Buying a second hand hybrid seems like a risky thing to do, with all those batteries just waiting to go bad… This is the story of imgur user scoodidabop who recently purchased a Toyota Camry Hybrid, without warranty.
Around two weeks after he acquired it, he was heading home one day when his dashboard started flashing all kinds of lights at him. At first he thought it could be a malfunctioning brake actuator, although the fact that the “Check Hybrid System” light was on along with the “Check Engine” light did foretell the problem.
Turns out it was the battery pack that was faulty, and the Toyota garage where he took the car for verification wanted $4,456 to replace the entire unit. A hugely steep price equating to roughly half of what had been paid for the 2010-ish MY Camry Hybrid.
There was nothing really wrong with the pack itself, as scoodidabop discovered when he began taking it apart (he says he’s a seasoned electrician with experience in hybrid batteries, recommends you don’t try this unless you know what you’re doing and take required precautions).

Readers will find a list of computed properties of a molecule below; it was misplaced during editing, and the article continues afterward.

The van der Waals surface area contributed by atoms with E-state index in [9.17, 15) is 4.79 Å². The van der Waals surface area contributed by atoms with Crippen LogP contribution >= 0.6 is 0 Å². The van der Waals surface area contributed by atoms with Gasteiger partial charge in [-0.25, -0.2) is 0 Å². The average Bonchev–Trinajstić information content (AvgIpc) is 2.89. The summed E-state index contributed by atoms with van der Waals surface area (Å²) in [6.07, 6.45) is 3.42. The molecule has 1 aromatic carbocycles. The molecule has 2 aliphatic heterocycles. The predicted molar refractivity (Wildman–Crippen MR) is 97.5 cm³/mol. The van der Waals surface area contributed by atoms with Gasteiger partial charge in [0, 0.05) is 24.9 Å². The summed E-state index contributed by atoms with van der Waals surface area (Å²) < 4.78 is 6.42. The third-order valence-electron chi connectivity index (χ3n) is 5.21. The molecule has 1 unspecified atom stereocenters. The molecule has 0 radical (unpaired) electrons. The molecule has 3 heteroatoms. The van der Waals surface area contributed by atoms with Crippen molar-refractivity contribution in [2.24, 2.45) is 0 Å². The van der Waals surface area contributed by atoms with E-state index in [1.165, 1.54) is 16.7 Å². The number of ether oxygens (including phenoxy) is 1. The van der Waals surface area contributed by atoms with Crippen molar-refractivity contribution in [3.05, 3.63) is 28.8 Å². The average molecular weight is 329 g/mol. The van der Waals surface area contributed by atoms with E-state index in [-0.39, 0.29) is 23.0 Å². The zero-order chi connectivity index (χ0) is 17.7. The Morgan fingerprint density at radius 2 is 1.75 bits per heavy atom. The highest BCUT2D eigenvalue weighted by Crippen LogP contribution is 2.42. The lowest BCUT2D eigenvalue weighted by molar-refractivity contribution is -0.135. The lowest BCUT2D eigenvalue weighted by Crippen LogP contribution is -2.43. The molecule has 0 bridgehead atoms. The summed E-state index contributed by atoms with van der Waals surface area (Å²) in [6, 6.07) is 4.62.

All that needed doing was to freshen up its copper connectors, as they were heavily corroded. None of the actual cells had any problems, all showed normal voltage when tested.
So, basically, scoodidabop saved a heap of cash and just cleaned off the surface oxidation by soaking the connectors in vinegar for 34 hours, then scrubbing them down, then placing them in water and baking soda.
He put all of it back together and now his car reportedly runs just fine – what a waste it would have been on Toyota’s side to replace the entire thing for something that could be fixed as easily as that. Perhaps hybrids should get even more specialized treatment at dealers, as they clearly require it, especially since the prospect of disposing of dead batteries will seriously unnerve your inner eco-warrior.